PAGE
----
As Mr. Mom and I talked in bed that night about our shared sorrow, he told me a story about “the year (he) ruined Easter.” When he was eight, his family made a shopping trip to buy groceries for the holiday meal, including four dozen eggs to color. (Four siblings, four dozen eggs.) As he carried a sack of groceries into the house, he stumbled on the porch and fell on the bag of eggs, crushing all but eight. His frugal and long-suffering mother was determined to make do, so each child got two eggs to color. He chuckled as he recounted hiding and finding the same eight eggs – over and over – among four kids that Easter. As he recalled how angry all his siblings were about his clumsiness, I burst out laughing and felt instantly better. It was a precious moment of humor and normalcy in an otherwise miserable holiday weekend.

Believe it or not, things went downhill from there. Kate left Sunday afternoon to return to college and it was as sad a departure as I’ve ever seen. Within a couple of hours, she called to report she had hit debris on the Interstate and blown a tire. We talked her through that and three hours later, she called again, this time hysterical. A young girl had pulled out in front of her and Kate broadsided the car.

Honestly, that’s when I was tempted to shake my fist at the universe and scream “Really?” but Kate was uninjured so I held it together for everyone’s sake. We spent two hours on and off the phone as she filed a police report and determined her car was drivable the last 50 miles. At midnight, as we were waiting for Kate’s final text that she had made it safely back to college, Mr. Mom heard an odd sound coming from the porch. He opened the door to find a very frightened Tank on our stoop – emaciated, shivering, and crying like a baby.

We all cried like a . . . like a homesick puppy that night – Mr. Mom and I at home, and Kate via FaceTime. Our reunion was as tearfully jubilant as it was unexpected, a Christmas miracle to our grateful hearts.

I know you might be thinking . . . a puppy story? Yes, it’s sappy. Yes, it’s clichéd. But it’s also true that sometimes the only thing you need to remedy a ton of trouble is a four-pound wonder.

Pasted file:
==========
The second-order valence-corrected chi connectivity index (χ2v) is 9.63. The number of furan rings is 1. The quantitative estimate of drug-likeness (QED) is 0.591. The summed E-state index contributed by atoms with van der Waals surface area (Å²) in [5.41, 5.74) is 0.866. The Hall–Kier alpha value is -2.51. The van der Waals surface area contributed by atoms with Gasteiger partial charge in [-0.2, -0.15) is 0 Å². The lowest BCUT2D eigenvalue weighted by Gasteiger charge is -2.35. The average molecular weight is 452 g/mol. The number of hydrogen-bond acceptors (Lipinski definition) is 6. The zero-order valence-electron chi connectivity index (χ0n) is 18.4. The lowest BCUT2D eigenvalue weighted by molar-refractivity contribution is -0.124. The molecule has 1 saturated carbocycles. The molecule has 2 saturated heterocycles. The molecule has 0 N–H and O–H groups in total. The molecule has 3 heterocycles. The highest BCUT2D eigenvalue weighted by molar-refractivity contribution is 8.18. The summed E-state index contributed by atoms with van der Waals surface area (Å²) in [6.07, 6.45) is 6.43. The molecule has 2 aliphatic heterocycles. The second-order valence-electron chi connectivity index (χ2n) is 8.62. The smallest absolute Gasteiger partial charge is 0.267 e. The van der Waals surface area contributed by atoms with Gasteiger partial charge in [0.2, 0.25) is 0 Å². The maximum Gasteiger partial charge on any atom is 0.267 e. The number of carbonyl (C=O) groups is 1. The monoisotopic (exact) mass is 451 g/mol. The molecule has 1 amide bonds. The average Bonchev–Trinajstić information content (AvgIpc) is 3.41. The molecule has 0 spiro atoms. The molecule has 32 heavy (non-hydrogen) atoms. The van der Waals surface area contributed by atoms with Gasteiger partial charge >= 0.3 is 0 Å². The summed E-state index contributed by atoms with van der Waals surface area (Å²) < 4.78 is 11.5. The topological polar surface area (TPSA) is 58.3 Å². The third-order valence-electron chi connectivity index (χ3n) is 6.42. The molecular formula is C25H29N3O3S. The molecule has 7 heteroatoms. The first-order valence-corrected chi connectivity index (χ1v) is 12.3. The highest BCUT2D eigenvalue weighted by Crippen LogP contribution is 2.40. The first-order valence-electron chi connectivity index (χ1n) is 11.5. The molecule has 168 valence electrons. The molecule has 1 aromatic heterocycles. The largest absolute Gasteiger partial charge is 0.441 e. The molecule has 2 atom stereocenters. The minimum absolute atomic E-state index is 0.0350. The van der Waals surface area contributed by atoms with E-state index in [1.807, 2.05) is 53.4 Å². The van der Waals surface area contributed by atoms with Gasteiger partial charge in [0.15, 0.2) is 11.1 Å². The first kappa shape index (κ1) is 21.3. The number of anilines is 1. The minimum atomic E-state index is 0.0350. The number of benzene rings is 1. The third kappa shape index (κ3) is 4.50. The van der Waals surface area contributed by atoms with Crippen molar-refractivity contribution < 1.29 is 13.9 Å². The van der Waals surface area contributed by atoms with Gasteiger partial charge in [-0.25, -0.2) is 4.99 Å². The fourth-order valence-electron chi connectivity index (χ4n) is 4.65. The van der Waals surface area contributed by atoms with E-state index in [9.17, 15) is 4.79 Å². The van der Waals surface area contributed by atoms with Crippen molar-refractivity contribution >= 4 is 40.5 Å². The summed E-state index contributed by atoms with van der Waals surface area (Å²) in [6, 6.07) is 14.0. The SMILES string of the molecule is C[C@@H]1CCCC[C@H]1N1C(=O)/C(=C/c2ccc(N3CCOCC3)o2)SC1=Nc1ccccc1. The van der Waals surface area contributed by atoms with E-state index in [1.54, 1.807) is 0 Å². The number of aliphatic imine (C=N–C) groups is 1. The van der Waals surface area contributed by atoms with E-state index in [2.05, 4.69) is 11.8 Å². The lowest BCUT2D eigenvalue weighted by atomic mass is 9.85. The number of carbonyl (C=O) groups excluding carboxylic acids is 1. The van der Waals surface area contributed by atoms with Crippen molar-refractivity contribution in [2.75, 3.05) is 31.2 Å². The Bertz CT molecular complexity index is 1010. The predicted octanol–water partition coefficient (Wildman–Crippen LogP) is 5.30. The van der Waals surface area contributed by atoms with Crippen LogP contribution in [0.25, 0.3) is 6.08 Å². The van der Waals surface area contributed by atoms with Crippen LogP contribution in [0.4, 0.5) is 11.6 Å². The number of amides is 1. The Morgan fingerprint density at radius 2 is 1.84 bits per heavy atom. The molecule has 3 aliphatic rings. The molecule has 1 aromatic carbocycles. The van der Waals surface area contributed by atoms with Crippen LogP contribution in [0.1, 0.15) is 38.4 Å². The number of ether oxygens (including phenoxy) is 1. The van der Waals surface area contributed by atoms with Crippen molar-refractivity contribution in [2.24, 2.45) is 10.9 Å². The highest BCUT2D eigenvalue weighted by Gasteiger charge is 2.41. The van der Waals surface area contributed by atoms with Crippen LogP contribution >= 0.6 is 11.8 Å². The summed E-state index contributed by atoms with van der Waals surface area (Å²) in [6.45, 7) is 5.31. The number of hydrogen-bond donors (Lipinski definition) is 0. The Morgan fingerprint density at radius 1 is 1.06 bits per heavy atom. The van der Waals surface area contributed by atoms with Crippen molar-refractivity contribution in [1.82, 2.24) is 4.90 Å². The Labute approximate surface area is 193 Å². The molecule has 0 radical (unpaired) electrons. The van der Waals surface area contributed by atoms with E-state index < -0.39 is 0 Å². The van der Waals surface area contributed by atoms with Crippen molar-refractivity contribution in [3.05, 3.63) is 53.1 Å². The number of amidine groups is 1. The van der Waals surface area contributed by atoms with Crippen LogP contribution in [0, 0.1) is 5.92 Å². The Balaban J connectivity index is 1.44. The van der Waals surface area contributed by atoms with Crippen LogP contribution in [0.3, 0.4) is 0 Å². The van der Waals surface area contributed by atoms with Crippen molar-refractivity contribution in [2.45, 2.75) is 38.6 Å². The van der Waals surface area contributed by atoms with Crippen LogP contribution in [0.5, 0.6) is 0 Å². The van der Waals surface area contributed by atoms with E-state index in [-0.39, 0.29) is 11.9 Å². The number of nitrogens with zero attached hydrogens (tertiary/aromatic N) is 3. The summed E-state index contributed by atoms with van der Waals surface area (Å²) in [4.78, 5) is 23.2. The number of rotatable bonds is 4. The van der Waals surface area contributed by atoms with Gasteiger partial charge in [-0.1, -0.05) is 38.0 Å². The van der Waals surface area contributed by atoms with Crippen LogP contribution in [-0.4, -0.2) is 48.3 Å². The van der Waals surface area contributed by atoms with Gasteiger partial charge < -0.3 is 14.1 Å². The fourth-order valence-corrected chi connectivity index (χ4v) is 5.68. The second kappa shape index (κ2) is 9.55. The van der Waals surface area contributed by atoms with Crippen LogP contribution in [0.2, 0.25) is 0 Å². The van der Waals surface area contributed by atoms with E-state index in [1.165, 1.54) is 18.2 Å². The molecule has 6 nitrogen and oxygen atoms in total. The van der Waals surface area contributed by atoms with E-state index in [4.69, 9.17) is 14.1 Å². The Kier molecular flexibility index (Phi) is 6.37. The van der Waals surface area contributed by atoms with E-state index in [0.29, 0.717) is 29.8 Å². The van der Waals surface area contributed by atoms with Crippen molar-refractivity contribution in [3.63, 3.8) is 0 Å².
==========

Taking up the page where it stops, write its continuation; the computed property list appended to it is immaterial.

With gratitude {and all good wishes for your own miracle story this Christmas},

Joan, who has filled her empty nest with two new Chihuahua puppies and promises to tell you all about them soon.

tankandsp

Tank and Sweetpea after being reunited

 

 

 

 

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Comments

  1. I am deeply happy and relived for all of you, but especially for the silly (fearless!) Tank who apparently trusted in the world with every fiber of his puppyness to assure he’d be safely welcomed home after his adventures were over. Phew!

    And speaking of trust, here is where reader trust comes into play. Without knowing of you and your family via years of posts, it would be an easy call to bail out after encountering the second set of miseries and complications. Less familiar readers would be forgiven for assuming the post would end with “And that is why I’m on major anti-psychotic meds and my family has hidden my belts and all the knives and scissors”.

    Happy Holidays to you and yours (and all your furry babies too). May your days be merry and bright and end up with all the puppies where they belong EVERY NIGHT FROM NOW ON!

  2. kathleenbotsford says:

    I cannot believe Tank found his way home! A Christmas miracle indeed! So good to see your name in my inbox this morning

  3. Thank you for a lovely holiday story, Joan-Marie. May Santa’s sleigh be loaded with goodness and glad tidings!